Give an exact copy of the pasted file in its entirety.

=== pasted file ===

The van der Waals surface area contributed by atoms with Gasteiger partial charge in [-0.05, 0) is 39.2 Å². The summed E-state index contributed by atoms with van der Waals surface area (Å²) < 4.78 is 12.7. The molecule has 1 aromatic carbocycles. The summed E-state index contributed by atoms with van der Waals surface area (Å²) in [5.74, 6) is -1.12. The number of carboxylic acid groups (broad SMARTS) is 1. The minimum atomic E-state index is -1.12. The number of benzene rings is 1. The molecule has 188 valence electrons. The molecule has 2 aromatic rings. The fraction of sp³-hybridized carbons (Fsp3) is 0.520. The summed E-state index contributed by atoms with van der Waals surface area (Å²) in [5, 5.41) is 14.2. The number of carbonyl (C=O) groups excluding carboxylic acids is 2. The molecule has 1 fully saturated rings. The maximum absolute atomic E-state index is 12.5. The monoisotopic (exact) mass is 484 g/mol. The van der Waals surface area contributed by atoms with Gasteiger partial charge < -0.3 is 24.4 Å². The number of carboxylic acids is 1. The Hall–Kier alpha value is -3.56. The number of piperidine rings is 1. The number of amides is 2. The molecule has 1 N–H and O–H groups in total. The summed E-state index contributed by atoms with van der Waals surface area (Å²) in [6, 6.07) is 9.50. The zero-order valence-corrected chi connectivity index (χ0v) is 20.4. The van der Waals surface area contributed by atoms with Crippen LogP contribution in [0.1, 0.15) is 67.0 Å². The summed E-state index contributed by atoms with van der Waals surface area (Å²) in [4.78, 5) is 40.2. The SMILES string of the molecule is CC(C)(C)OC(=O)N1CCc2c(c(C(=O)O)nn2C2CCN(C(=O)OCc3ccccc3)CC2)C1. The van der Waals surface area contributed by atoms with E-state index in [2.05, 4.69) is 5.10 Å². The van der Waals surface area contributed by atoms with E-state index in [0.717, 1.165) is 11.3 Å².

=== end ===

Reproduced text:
The van der Waals surface area contributed by atoms with Gasteiger partial charge in [-0.05, 0) is 39.2 Å². The summed E-state index contributed by atoms with van der Waals surface area (Å²) < 4.78 is 12.7. The molecule has 1 aromatic carbocycles. The summed E-state index contributed by atoms with van der Waals surface area (Å²) in [5.74, 6) is -1.12. The number of carboxylic acid groups (broad SMARTS) is 1. The minimum atomic E-state index is -1.12. The number of benzene rings is 1. The molecule has 188 valence electrons. The molecule has 2 aromatic rings. The fraction of sp³-hybridized carbons (Fsp3) is 0.520. The summed E-state index contributed by atoms with van der Waals surface area (Å²) in [5, 5.41) is 14.2. The number of carbonyl (C=O) groups excluding carboxylic acids is 2. The molecule has 1 fully saturated rings. The maximum absolute atomic E-state index is 12.5. The monoisotopic (exact) mass is 484 g/mol. The van der Waals surface area contributed by atoms with Gasteiger partial charge < -0.3 is 24.4 Å². The number of carboxylic acids is 1. The Hall–Kier alpha value is -3.56. The number of piperidine rings is 1. The number of amides is 2. The molecule has 1 N–H and O–H groups in total. The summed E-state index contributed by atoms with van der Waals surface area (Å²) in [6, 6.07) is 9.50. The zero-order valence-corrected chi connectivity index (χ0v) is 20.4. The van der Waals surface area contributed by atoms with Crippen LogP contribution in [0.1, 0.15) is 67.0 Å². The summed E-state index contributed by atoms with van der Waals surface area (Å²) in [4.78, 5) is 40.2. The SMILES string of the molecule is CC(C)(C)OC(=O)N1CCc2c(c(C(=O)O)nn2C2CCN(C(=O)OCc3ccccc3)CC2)C1. The van der Waals surface area contributed by atoms with E-state index in [2.05, 4.69) is 5.10 Å². The van der Waals surface area contributed by atoms with E-state index in [0.717, 1.165) is 11.3 Å².